KOOL Koncert '06
18 June 2006
City Lights Pavilion, Denver, CO
In what was the fourth KOOL Koncert I've attended, KOOL 105.1 decided to move their event from the Coors Amphitheatre to the parking-lot-and-circus-tent facility adjacent to Denver's Pepsi Center, called the City Lights Pavilion.
I was familiar with all four acts prior to attending.
Colorado native band Firefall, now with sole original member Jock Bartley born and raised in Manitou Springs, performed a set of the band's 1970s hits, opening with the Stills/Hillman/Roberts composition "It Doesn't Matter". Jock introduced "Cinderella" as his favorite song, choosing to manually bleep "God" before "damn girl!" Filling out their set were Jock Bartley's song about 1996 Midwestern flooding, "When The River Rises", and the Rick Roberts classic rocker, "Mexico".
Martha Reeves brought her Vandellas, a lot of humorous chat, and her hits, "Dancin' In The Street", "Jimmy Mack", "Nowhere To Run", and "Heat Wave" to a warm downtown afternoon. She looks great, by the way.
In terms of my concert viewing, Grand Funk Railroad is similar to CCR, in that I've seen two of the band's original members in one concert, and the remaining singer/songwriter/guitarist in another. I saw Mark Farner with Ringo's All-Star Band in 1995, and now Grand Funk is touring with remaining drummer/vocalist Don Brewer and bassist Mel Schacher, and, get this, Max Carl, known for singing lead vocal on .38 Special's greatest hit, "Second Chance", from 1989. Max hasn't aged, at all. A greatest hits bill, GFR played "Locomotion", "Rock & Roll Soul", "We're An American Band", "Walk Like A Man", "Some Kind Of Wonderful", and a barely-squeezed-in "Closer To Home (I'm Your Captain)", a great tune for cross-country driving.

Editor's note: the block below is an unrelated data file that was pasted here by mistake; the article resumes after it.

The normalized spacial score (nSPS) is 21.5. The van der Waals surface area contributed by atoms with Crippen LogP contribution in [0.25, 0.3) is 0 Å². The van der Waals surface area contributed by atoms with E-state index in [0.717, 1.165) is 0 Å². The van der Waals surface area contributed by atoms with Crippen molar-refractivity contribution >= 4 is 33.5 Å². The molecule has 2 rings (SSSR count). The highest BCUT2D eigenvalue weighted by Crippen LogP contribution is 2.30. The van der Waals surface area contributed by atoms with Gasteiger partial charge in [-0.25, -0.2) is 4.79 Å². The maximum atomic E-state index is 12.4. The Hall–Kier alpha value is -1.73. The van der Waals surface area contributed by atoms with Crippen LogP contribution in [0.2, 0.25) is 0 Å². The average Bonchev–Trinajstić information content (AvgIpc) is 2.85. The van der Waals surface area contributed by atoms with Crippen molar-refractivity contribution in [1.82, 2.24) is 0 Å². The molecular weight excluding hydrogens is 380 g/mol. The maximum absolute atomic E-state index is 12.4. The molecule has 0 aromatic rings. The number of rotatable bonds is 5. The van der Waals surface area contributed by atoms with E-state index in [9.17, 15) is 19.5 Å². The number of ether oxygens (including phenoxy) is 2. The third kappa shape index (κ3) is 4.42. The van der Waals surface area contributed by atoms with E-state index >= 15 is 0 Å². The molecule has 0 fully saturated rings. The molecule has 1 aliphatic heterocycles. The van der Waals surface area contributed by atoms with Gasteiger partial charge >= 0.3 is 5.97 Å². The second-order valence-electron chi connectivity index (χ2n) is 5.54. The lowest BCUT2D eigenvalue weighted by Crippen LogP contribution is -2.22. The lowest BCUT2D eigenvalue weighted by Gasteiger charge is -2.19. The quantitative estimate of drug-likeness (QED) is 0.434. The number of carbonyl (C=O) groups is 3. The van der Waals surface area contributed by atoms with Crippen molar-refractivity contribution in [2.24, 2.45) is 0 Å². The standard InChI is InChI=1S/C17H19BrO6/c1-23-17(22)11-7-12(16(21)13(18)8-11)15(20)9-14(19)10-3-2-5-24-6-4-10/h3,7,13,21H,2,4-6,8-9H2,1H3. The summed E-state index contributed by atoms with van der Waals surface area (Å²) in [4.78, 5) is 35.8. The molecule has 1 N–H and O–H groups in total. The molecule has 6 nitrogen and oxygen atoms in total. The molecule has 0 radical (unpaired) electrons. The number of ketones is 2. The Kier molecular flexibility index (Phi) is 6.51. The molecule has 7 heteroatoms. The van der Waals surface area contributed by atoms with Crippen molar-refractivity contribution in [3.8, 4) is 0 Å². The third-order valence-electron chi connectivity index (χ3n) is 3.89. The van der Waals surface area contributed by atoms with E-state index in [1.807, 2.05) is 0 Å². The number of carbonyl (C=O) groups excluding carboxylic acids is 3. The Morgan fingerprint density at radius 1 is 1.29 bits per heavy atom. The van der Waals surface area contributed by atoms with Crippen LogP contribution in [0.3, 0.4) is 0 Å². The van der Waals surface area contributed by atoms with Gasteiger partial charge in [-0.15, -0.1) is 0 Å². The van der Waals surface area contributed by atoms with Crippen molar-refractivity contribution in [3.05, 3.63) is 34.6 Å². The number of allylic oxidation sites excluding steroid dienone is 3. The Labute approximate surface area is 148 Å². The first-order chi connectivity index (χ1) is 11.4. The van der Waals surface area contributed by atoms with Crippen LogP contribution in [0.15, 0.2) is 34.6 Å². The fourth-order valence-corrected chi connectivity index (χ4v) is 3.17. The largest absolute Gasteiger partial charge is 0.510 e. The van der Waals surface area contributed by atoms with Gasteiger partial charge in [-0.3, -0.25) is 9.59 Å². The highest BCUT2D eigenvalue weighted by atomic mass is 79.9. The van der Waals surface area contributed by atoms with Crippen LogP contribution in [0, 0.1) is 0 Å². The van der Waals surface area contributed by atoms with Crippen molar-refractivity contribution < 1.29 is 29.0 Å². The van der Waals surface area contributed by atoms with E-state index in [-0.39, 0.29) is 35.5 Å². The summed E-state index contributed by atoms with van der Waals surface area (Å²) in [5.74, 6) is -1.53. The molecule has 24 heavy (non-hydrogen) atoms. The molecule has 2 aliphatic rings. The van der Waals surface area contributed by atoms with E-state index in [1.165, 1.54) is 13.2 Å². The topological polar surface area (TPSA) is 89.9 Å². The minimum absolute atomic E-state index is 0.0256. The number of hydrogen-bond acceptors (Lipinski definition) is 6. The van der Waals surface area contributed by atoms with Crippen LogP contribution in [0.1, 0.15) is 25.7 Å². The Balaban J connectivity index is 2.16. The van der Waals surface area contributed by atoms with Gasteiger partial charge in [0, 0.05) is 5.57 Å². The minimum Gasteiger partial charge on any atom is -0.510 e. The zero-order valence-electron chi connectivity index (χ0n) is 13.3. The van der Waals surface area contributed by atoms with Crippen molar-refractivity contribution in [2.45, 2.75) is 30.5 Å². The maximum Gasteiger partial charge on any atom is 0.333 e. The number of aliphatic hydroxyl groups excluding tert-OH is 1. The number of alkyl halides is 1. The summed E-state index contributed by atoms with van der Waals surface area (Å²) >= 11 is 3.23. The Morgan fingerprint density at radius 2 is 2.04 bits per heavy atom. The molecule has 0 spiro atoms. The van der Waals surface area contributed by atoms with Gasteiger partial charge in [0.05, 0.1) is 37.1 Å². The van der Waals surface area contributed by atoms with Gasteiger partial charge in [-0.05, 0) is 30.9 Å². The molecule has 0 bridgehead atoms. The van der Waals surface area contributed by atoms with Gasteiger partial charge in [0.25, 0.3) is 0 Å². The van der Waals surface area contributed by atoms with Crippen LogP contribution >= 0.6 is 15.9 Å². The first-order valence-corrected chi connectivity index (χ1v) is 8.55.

Headliner Three [Two] Dog Night impressed the crowd with a set chock full of megahits, including, "Family Of Man", "Easy To Be Hard", "Never Been To Spain", Danny Hutton dancing to "Black And White", "One", "Sure As I'm Sittin' Here", "Try A Little Tenderness", "Out In The Country", "Liar", "Old Fashioned Love Song", and "Play Something Sweet (Brickyard Blues)".
Perhaps the most unusual event of the show was Cory Wells' rap version of "Mama Told Me Not To Come", complete with new lyrics, available on t-shirts in the concession area.
Cory introduced the Randy Newman-penned "You Can Leave Your Hat On" as a song the band was sure was going to hit #1, though it in reality didn't even crack the top 40.
"Shambala" featured Michael Allsup's trademark acoustic lead-in, albeit using an electric guitar and effects processor.
"Celebrate" and an encore of "Joy To The World" placed an enjoyable, emphatic period on a very good set of songs.
In all honesty, I drove to this show to kill some time, but I'm glad I decided to spend the time--it was a nice afternoon/evening event, and all around great music. I wish more original members would rejoin some of the bands, but I'm also glad that the bands are still touring.
[***1/2] - Steven T.
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